In-Depth with Blender Add-on Creator Christian Stolze

In-Depth with Blender Add-on Creator Christian Stolze

Hello Christian! Tell us about yourself.

Hi, I am Christian from Germany and the main developer behind the Looking Glass Blender add-on “Alice/LG”. In my professional life, I am a scientist who is active in the field of energy storage research for a couple of years now.

I mainly work on a rechargeable battery type that is called the redox flow battery. Never heard of it? No worries, I rendered a Blender hologram of the lab-scale battery device that I use during my research to give you an impression on how that type of battery looks like.

A redox flow battery is similar to a fuel cell in its working principal. However, while conventional fuel cells consume gases like hydrogen and oxygen to provide electrical energy, a redox flow battery uses two special liquids which can store and provide electrical energy without being consumed. In the hologram, you see those two liquids in the glasses in the background. Some tubing and two pumps transport these liquids into the device at the foreground, which is the unit where the energy conversion happens. This unit is called the “redox flow cell”. Of course, this hologram only displays a simplified illustration of a redox flow battery, but you get an impression how that looks like.

If I am not at work, chances are high that you can find me in front of my PC. I am fascinated by the virtual things you can create with a computer since my childhood: Images, websites, programs – and now lightfields or “holograms”.

How did you get into 3d art and start using blender?

Actually, my first encounter with 3D art happened in my teenage years, when I stumbled across Terragen. Maybe you know that, but if not: Terragen is a 3D rendering software designed to render (photorealistic) landscapes. I was absolutely fascinated by that time about the mere fact that a talented person with a home PC and this software was able to create beautiful places that didn’t even exist but yet looked so amazingly real.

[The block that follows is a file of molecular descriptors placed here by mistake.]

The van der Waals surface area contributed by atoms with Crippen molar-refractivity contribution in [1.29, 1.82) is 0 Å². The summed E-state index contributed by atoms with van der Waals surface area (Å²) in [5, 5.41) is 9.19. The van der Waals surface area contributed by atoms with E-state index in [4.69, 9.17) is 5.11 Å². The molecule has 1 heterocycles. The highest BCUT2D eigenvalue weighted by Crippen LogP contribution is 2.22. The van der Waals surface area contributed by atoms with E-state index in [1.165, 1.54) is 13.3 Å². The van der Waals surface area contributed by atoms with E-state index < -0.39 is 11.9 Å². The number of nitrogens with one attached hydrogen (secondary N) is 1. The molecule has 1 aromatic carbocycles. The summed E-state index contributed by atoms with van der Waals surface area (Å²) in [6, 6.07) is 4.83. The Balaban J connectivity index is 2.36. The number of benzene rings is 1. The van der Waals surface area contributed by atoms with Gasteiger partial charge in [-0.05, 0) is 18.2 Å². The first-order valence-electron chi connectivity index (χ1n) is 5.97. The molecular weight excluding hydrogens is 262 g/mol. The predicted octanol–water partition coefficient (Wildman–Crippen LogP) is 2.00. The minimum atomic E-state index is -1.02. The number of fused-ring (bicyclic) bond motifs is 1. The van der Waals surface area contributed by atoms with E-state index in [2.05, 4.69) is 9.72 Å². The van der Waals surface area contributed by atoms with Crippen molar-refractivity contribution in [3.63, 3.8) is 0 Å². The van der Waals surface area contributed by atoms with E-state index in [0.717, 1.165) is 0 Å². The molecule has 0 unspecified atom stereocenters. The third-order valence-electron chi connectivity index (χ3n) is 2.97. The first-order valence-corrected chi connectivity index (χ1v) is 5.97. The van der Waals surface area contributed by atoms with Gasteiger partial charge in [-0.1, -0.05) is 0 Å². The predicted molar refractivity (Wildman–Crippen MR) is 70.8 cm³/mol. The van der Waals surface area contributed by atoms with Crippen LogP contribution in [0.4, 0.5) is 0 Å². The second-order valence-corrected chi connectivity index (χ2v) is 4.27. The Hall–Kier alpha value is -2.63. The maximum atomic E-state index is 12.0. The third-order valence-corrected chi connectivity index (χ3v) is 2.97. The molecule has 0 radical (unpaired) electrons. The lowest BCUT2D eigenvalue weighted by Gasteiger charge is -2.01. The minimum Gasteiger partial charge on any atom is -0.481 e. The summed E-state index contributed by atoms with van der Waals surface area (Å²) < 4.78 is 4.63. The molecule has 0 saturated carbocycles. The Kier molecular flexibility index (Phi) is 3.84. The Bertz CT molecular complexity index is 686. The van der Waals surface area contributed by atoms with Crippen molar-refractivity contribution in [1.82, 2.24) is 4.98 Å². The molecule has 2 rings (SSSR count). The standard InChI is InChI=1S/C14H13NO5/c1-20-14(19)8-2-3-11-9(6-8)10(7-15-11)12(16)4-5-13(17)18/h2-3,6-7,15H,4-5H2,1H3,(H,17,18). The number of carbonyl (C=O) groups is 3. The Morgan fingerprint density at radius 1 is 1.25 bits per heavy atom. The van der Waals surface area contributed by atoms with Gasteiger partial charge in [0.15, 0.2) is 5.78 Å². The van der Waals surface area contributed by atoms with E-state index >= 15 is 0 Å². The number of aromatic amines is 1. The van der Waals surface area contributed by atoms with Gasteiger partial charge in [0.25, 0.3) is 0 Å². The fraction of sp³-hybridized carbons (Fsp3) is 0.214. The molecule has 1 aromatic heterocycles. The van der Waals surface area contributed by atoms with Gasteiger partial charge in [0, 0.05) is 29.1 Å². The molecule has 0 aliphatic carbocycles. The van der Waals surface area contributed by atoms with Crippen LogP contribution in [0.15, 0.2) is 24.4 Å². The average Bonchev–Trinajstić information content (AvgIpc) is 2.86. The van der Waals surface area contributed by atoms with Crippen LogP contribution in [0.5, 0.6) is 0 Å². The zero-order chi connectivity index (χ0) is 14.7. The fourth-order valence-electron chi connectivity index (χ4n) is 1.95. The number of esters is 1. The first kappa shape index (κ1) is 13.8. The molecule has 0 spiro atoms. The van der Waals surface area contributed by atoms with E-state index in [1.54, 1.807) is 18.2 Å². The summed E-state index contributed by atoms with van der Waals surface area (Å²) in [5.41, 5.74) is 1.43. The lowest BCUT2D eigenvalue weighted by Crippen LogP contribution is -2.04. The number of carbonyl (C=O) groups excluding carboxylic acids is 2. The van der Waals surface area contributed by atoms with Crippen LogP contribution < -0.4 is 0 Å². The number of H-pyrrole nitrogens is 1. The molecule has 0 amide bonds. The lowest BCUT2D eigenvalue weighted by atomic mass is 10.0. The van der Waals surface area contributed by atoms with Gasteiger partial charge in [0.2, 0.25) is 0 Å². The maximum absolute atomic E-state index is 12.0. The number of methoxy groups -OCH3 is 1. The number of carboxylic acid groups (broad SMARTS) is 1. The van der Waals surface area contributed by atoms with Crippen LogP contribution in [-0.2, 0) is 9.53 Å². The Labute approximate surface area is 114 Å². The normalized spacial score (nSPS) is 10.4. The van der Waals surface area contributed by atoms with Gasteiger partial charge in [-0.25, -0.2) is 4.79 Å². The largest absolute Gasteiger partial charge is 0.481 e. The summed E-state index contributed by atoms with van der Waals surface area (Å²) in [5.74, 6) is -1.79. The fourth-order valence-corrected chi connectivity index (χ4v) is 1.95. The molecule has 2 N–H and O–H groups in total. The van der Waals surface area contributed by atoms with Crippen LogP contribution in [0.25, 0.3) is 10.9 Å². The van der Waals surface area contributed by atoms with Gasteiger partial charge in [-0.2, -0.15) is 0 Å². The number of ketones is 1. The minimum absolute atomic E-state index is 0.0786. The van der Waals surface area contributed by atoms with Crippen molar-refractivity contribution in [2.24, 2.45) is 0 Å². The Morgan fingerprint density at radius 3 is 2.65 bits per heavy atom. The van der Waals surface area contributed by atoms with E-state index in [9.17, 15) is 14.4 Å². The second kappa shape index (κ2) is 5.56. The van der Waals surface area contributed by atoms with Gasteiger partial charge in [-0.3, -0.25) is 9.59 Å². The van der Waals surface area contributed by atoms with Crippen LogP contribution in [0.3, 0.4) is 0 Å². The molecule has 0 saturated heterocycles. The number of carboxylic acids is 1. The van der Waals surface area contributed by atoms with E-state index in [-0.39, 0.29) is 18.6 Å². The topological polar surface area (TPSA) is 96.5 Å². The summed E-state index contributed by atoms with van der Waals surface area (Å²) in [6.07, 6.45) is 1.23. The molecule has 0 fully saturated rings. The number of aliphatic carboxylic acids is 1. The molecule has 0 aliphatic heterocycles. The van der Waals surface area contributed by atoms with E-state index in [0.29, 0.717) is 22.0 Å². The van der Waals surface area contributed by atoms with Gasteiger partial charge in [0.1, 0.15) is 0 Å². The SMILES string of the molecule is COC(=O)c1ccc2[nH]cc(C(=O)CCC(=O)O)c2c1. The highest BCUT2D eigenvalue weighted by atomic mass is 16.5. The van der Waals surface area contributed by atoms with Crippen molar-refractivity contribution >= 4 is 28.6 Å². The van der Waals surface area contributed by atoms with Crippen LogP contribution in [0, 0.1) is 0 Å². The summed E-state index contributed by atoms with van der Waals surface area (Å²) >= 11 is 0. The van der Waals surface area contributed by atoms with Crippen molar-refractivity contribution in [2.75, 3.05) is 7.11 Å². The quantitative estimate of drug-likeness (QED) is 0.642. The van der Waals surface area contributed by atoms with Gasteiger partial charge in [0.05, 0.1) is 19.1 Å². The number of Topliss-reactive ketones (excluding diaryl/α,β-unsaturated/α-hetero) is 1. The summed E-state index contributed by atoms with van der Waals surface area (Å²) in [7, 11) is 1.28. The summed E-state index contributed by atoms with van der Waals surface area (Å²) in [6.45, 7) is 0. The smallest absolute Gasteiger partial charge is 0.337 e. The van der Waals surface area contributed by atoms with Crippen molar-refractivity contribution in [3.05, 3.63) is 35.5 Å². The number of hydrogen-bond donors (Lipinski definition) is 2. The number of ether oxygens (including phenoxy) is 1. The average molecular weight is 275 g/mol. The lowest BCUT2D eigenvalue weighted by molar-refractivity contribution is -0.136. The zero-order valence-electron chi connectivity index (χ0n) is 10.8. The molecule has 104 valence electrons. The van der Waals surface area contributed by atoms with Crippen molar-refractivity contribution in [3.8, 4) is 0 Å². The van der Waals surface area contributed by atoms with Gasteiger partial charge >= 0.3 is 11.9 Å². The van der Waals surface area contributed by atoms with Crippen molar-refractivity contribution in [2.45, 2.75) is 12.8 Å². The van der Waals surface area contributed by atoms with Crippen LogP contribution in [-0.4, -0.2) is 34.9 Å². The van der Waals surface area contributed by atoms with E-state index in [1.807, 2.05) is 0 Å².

I also tried Blender at that time (I don’t know which version … 2.3x or 2.4x probably?), but was overwhelmed by the user interface and, therefore, gave up rather quickly. When the COVID pandemic forced most of us to spend most of our free time at home, I decided to give Blender (now version 2.83) another try. The starting point was actually, that I planned some changes in my flat (also a common hobby during the pandemic I guess). I wanted to create some quick 3D models to get a better idea of the proportions and the general arrangement in the room.

I don’t know if it was because I had grown up or because Blender had grown up (probably both), but I experienced it now as one of the best pieces of software I have worked with so far. The interface was well aligned, kind of intuitive once you understood the general idea, and so it was easy to get into it. I loved it immediately and – again – seeing the degree of photorealism that some talented people with a home PC and a (totally free) piece of software were able to achieve, fascinated and inspired me a lot.